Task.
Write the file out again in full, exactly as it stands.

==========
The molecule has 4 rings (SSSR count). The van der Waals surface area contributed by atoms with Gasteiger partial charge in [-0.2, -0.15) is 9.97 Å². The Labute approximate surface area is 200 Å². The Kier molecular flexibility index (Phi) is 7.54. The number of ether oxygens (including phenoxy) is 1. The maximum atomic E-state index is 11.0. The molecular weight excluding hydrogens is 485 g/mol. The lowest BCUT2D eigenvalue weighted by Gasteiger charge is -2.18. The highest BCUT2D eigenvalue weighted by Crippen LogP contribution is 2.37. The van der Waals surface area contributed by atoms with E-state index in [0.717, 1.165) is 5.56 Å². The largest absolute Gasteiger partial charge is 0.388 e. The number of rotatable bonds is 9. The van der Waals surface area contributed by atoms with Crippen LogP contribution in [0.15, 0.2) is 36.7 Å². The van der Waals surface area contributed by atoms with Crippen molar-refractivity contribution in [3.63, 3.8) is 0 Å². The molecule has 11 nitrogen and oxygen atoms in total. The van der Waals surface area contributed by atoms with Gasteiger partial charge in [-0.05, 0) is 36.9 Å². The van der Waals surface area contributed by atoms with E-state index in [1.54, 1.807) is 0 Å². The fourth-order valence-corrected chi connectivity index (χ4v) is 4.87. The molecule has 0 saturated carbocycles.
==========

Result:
The molecule has 4 rings (SSSR count). The van der Waals surface area contributed by atoms with Gasteiger partial charge in [-0.2, -0.15) is 9.97 Å². The Labute approximate surface area is 200 Å². The Kier molecular flexibility index (Phi) is 7.54. The number of ether oxygens (including phenoxy) is 1. The maximum atomic E-state index is 11.0. The molecular weight excluding hydrogens is 485 g/mol. The lowest BCUT2D eigenvalue weighted by Gasteiger charge is -2.18. The highest BCUT2D eigenvalue weighted by Crippen LogP contribution is 2.37. The van der Waals surface area contributed by atoms with E-state index in [0.717, 1.165) is 5.56 Å². The largest absolute Gasteiger partial charge is 0.388 e. The number of rotatable bonds is 9. The van der Waals surface area contributed by atoms with Crippen LogP contribution in [0.15, 0.2) is 36.7 Å². The van der Waals surface area contributed by atoms with Crippen molar-refractivity contribution in [3.63, 3.8) is 0 Å². The molecule has 11 nitrogen and oxygen atoms in total. The van der Waals surface area contributed by atoms with Gasteiger partial charge in [-0.05, 0) is 36.9 Å². The van der Waals surface area contributed by atoms with E-state index in [1.54, 1.807) is 0 Å². The fourth-order valence-corrected chi connectivity index (χ4v) is 4.87. The molecule has 0 saturated carbocycles.